|K-Phos No. 2
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Some commonly used brand names are:
In the U.S.—
Phosphates are used as dietary supplements for patients who are unable to get enough phosphorus in their regular diet, usually because of certain illnesses or diseases. Phosphate is the drug form (salt) of phosphorus. Some phosphates are used to make the urine more acid, which helps treat certain urinary tract infections. Some phosphates are used to prevent the formation of calcium stones in the urinary tract.
Injectable phosphates are to be administered only by or under the supervision of your health care professional. Some of these oral preparations are available only with a prescription. Others are available without a prescription; however, your health care professional may have special instructions on the proper dose of this medicine for your medical condition. You should take phosphates only under the supervision of your health care professional.
Phosphates are available in the following dosage forms:
Importance of DietFor good health, it is important that you eat a balanced and varied diet. Follow carefully any diet program your health care professional may recommend. For your specific dietary vitamin and/or mineral needs, ask your health care professional for a list of appropriate foods. If you think that you are not getting enough vitamins and/or minerals in your diet, you may choose to take a dietary supplement.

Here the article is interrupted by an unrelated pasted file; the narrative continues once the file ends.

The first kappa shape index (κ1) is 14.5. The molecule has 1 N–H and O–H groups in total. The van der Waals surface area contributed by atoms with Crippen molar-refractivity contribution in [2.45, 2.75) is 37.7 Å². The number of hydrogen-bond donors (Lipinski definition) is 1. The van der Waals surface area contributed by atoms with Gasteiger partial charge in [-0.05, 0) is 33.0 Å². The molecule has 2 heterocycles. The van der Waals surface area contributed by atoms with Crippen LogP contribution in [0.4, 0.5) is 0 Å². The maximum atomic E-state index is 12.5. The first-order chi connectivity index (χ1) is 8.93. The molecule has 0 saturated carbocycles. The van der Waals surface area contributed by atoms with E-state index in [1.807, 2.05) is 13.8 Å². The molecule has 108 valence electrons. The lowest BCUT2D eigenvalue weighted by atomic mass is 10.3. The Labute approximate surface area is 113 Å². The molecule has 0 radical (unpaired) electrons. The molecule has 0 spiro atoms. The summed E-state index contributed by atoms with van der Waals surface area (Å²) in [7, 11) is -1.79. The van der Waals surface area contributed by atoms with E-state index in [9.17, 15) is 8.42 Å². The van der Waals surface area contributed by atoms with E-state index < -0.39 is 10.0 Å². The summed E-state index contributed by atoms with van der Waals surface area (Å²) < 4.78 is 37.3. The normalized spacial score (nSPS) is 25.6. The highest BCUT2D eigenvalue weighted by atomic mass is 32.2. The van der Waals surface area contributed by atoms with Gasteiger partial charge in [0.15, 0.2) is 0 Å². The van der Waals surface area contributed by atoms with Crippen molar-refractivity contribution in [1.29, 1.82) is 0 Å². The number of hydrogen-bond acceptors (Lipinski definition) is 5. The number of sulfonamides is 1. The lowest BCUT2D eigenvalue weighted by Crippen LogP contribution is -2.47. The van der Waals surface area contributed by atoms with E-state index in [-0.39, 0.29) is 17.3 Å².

The best dietary sources of phosphorus include dairy products, meat, poultry, fish, and cereal products.
The daily amount of phosphorus needed is defined in several different ways.
Normal daily recommended intakes for phosphorus are generally defined as follows:
Before Using This Medicine